And now to address the other end of things, sex worker exclusionary radical feminism. There is a little group of self-proclaimed feminists who rigorously believes sex work is inherently oppressive and can never be ethical or empowering, that sex workers just have deep seated internalized misogyny and reinforcing sexist ideals. These people can go fuck themselves. There’s this idea that all sex workers are secretly unhappy and miserable and desire the approval of men. This dogmatic ideology takes a good point- the fact that a lot of sex workers are not sex workers consensually- and runs over it until it’s so far removed from the point that it is unhelpful.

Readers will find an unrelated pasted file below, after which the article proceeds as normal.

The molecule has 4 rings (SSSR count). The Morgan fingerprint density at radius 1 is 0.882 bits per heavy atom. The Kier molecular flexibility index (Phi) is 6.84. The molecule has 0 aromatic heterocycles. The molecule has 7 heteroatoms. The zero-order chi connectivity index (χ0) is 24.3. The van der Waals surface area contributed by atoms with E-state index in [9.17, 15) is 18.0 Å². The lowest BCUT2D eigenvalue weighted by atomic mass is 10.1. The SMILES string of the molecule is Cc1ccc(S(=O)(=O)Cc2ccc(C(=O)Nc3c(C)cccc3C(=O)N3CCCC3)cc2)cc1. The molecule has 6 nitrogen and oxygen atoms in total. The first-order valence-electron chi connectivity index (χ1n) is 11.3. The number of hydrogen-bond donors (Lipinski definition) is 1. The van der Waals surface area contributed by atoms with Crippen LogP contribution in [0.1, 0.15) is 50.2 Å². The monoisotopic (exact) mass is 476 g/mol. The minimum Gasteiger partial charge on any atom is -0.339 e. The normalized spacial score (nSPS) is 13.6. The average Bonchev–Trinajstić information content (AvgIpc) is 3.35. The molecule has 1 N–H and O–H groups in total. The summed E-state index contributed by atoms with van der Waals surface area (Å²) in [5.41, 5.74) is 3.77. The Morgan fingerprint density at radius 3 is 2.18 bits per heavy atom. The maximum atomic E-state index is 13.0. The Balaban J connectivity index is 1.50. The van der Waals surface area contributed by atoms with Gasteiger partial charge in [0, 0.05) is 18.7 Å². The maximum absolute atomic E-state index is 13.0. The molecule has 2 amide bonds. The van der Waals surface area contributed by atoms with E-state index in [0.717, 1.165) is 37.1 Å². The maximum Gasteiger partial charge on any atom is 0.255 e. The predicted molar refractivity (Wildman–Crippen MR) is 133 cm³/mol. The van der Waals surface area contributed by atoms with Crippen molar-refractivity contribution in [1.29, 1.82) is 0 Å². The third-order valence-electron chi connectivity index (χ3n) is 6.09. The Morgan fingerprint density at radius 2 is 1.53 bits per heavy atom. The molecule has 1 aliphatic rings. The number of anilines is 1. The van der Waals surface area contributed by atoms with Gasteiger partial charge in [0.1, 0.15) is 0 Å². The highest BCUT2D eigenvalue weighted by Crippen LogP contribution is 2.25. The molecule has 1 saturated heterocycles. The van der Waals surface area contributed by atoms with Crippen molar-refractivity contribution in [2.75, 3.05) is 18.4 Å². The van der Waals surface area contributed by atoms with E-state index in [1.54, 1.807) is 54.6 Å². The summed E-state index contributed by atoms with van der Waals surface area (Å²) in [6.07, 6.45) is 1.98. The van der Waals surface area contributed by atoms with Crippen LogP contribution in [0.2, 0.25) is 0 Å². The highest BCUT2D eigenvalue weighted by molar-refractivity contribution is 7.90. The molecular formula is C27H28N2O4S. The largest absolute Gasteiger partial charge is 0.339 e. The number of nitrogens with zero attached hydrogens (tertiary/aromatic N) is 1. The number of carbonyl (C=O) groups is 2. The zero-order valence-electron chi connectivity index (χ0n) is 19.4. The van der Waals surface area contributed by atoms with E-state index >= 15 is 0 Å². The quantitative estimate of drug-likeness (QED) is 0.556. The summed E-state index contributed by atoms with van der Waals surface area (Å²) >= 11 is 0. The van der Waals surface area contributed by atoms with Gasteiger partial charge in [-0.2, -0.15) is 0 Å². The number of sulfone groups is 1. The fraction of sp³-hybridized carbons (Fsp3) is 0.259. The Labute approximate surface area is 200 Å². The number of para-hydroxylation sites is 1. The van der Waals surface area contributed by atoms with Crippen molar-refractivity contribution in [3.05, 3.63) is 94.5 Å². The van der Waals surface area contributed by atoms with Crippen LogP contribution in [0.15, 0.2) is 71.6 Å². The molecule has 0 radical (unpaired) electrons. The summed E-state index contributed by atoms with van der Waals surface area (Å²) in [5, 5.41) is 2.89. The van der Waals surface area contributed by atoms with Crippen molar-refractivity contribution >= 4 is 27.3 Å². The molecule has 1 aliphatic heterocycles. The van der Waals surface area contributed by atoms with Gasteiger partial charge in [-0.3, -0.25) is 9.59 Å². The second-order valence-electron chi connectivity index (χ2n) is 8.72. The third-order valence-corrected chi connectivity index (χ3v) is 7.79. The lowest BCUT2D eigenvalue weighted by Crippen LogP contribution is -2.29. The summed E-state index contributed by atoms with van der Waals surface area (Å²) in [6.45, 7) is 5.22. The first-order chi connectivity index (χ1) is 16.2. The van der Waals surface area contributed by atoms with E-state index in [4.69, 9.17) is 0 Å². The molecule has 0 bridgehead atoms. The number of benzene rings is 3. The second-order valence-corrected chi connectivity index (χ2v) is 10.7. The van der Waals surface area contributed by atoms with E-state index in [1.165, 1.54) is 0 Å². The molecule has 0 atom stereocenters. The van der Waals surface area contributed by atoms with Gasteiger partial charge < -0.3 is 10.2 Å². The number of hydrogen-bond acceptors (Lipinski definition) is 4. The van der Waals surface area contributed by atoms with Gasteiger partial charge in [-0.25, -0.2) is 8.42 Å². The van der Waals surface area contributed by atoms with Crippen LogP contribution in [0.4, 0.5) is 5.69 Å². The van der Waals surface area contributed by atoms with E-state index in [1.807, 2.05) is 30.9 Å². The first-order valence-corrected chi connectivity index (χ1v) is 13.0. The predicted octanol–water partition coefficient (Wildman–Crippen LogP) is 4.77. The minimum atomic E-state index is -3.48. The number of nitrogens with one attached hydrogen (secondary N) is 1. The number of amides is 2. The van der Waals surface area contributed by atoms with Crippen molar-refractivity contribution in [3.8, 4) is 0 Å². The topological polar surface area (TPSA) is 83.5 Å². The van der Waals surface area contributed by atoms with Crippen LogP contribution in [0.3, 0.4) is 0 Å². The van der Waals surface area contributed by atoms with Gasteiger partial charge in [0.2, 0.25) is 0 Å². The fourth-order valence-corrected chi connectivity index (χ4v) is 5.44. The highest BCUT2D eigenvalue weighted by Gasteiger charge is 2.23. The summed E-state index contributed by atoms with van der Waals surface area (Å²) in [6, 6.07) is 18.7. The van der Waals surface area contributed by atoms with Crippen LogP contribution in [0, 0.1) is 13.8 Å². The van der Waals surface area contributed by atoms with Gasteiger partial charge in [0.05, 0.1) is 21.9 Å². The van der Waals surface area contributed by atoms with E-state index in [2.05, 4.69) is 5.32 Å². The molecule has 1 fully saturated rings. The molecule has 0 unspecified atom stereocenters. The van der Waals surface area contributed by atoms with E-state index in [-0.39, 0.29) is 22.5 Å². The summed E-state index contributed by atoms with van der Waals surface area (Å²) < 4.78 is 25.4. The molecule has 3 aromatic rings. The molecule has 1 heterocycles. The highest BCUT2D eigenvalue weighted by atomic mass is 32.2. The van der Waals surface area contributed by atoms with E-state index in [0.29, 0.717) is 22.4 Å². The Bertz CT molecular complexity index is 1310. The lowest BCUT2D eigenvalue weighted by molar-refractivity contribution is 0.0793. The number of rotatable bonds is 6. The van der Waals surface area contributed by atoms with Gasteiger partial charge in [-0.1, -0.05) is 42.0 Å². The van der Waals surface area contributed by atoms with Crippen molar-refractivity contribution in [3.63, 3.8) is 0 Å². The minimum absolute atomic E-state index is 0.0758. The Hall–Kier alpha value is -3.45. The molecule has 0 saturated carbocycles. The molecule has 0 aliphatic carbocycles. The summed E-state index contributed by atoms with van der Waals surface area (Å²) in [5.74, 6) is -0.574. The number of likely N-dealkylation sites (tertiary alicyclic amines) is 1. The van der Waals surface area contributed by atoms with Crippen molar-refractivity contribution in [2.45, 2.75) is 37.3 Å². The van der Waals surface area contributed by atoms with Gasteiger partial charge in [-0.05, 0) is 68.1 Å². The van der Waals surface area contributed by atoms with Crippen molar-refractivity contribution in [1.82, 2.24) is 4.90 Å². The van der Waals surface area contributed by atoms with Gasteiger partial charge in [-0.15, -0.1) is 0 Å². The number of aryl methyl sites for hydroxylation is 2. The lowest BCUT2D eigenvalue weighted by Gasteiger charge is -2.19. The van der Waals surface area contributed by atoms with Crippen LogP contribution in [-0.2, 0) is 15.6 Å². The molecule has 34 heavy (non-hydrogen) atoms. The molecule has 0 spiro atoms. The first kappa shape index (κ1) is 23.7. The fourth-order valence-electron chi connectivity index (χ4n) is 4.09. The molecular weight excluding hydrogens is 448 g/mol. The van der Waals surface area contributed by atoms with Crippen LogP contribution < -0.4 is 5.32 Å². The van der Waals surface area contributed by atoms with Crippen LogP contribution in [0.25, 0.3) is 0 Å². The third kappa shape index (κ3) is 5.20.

Sex work is rife with people who are being trafficked or otherwise have no other option. This is a real issue and I’ll talk more about it down the road. SWERFs, in their eagerness to live in a world where misogyny does not run rampant and patriarchal ideals are no longer the norm, have decided that all sex work is exploitation and thus supporting sex workers is antithetical as sex work is inherently oppressive and can never ever be consensual and people who are sex workers are just perpetuating this cycle of objectification and commodification of women and their bodies. SWERFs, then, support movements to strip protections and rights away from sex workers in hopes that it’ll discourage us from signing up to be Pro Dommes and escorts and strippers and come to our good senses. Again, our opinion is erased and we are told we do not know our own minds. SWERFs see sex work as a condition from which we suffer instead of oh, I dunno, an occupation many profit from and enjoy.